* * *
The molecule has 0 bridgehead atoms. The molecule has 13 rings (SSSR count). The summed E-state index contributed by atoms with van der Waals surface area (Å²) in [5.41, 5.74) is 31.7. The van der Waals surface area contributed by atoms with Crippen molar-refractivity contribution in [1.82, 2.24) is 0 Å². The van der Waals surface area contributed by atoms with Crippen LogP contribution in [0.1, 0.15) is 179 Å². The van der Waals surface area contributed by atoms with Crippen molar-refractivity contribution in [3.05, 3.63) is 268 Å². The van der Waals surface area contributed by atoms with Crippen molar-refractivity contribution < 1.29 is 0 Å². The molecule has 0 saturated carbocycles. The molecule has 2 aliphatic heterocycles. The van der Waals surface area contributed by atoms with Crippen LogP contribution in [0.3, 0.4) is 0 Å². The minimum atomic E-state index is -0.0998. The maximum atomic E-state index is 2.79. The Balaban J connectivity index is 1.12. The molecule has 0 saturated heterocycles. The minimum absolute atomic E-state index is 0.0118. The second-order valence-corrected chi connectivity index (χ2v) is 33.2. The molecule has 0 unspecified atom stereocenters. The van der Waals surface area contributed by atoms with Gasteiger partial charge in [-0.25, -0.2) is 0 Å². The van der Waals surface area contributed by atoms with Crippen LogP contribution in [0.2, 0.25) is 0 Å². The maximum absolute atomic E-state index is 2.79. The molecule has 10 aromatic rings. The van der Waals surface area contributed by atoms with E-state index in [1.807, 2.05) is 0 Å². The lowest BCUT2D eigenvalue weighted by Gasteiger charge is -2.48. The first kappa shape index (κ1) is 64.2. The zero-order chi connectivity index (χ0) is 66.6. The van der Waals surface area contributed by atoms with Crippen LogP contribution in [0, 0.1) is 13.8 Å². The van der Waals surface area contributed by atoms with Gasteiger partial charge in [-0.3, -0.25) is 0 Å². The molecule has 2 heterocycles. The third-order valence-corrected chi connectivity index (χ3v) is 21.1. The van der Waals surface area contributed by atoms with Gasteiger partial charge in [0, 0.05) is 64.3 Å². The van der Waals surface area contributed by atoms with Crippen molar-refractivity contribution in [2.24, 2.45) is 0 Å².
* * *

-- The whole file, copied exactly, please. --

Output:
The molecule has 0 bridgehead atoms. The molecule has 13 rings (SSSR count). The summed E-state index contributed by atoms with van der Waals surface area (Å²) in [5.41, 5.74) is 31.7. The van der Waals surface area contributed by atoms with Crippen molar-refractivity contribution in [1.82, 2.24) is 0 Å². The van der Waals surface area contributed by atoms with Crippen LogP contribution in [0.1, 0.15) is 179 Å². The van der Waals surface area contributed by atoms with Crippen molar-refractivity contribution in [3.05, 3.63) is 268 Å². The van der Waals surface area contributed by atoms with Crippen molar-refractivity contribution < 1.29 is 0 Å². The molecule has 0 saturated carbocycles. The molecule has 2 aliphatic heterocycles. The van der Waals surface area contributed by atoms with Crippen LogP contribution in [0.3, 0.4) is 0 Å². The minimum atomic E-state index is -0.0998. The maximum atomic E-state index is 2.79. The Balaban J connectivity index is 1.12. The molecule has 0 saturated heterocycles. The minimum absolute atomic E-state index is 0.0118. The second-order valence-corrected chi connectivity index (χ2v) is 33.2. The molecule has 0 unspecified atom stereocenters. The van der Waals surface area contributed by atoms with Gasteiger partial charge in [-0.25, -0.2) is 0 Å². The van der Waals surface area contributed by atoms with Crippen LogP contribution in [0.2, 0.25) is 0 Å². The maximum absolute atomic E-state index is 2.79. The molecule has 10 aromatic rings. The van der Waals surface area contributed by atoms with E-state index in [1.807, 2.05) is 0 Å². The lowest BCUT2D eigenvalue weighted by Gasteiger charge is -2.48. The first kappa shape index (κ1) is 64.2. The zero-order chi connectivity index (χ0) is 66.6. The van der Waals surface area contributed by atoms with Crippen LogP contribution in [0, 0.1) is 13.8 Å². The van der Waals surface area contributed by atoms with Gasteiger partial charge in [-0.3, -0.25) is 0 Å². The molecule has 2 heterocycles. The third-order valence-corrected chi connectivity index (χ3v) is 21.1. The van der Waals surface area contributed by atoms with Gasteiger partial charge in [0, 0.05) is 64.3 Å². The van der Waals surface area contributed by atoms with Crippen molar-refractivity contribution in [2.24, 2.45) is 0 Å².